In Tiananmen Square, Beijing. (stoicviking / flickr)
When Deng Xiaoping opened up the Chinese economy three decades ago, he did so on the premise that economic liberalization would precede political liberalization. For an impoverished generation that was still coping with the excesses of the Cultural Revolution, the chance at a better material life far outweighed the need for political expression. That trade-off held for many years; as recently as 2008, China topped the list of 24 countries included in the Pew Global Attitudes survey for its citizens' satisfaction with their nation's economy.
Recently, however, talk of a political transformation in Beijing is showing signs of renewal. A growing, newly socially conscious middle class has taken to the streets to decry the government's response to the 2008 tainted milk scandal, to the 2008 Sichuan earthquake, and to the harsh working conditions for migrant laborers in factories such as the electronics manufacturing firm Foxconn, which was the subject of a globally publicized inspection just last month. These instances of unrest -- and they are but a few of many -- expose a growing discontent with three fundamental facets of China's modern rise. For one, Beijing's distinct economic management style has created vast inequality. Second, the economic system has led to almost intractable disputes over a finite resource -- land. And third, the Chinese system relies heavily on migrant workers, who are stripped of many rights and protections, and therefore all the more likely to protest.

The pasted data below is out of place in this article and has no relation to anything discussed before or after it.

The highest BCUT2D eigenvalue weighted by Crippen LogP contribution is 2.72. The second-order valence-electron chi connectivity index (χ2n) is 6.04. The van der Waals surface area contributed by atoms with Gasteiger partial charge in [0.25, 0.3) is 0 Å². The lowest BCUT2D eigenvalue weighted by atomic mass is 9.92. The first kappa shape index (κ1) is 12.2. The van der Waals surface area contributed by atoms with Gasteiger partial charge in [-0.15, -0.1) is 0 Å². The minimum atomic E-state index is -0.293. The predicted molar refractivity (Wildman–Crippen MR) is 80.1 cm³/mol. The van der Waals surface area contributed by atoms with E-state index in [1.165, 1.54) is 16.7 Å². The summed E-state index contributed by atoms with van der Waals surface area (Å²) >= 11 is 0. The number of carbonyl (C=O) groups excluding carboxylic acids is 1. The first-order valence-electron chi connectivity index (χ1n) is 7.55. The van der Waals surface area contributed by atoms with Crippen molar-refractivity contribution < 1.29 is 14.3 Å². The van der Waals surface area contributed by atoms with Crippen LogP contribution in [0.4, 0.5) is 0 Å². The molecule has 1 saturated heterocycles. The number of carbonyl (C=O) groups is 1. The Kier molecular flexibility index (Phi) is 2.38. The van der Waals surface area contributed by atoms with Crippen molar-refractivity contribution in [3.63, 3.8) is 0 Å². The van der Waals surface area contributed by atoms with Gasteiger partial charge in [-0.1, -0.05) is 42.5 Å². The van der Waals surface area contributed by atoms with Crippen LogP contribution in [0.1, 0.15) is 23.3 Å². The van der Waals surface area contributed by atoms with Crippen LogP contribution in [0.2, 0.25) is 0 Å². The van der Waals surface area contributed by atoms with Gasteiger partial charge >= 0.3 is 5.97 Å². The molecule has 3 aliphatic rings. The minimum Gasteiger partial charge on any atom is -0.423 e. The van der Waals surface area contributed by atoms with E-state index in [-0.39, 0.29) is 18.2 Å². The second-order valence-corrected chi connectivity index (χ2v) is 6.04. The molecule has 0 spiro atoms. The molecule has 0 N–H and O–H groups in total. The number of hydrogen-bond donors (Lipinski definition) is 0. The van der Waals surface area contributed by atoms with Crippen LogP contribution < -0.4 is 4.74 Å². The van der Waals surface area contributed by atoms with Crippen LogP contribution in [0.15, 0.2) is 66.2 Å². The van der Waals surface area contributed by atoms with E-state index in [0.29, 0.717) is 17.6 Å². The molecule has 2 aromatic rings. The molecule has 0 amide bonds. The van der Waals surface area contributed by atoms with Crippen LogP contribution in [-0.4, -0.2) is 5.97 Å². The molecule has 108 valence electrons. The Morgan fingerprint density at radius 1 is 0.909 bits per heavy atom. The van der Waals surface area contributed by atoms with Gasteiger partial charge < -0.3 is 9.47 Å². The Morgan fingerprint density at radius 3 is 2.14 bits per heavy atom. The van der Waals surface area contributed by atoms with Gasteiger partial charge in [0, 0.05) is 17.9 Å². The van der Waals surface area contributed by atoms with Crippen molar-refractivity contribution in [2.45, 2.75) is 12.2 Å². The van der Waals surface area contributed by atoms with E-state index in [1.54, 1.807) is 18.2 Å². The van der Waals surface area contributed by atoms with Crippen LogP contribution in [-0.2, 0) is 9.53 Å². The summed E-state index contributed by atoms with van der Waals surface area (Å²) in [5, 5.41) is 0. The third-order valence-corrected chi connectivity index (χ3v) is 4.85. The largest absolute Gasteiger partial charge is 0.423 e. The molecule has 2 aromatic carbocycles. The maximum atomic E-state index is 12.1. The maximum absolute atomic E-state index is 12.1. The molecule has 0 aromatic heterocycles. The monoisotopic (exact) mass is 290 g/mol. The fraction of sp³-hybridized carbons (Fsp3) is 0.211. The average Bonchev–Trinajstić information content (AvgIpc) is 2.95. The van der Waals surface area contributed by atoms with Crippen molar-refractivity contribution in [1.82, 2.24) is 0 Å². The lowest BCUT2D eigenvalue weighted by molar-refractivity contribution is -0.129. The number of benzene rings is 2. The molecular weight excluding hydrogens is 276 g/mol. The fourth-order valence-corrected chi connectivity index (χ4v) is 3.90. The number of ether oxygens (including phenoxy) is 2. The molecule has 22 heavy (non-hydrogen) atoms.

These problems reflect the failure of Beijing's reform agenda in recent years. There were plans to strengthen the fiscal system to address social equality and distribution imbalances during a time of rapid growth. Rigid controls over the use of key resources such as land and labor have created distortions that exacerbate social tensions. And this leaves a question for the next generation of
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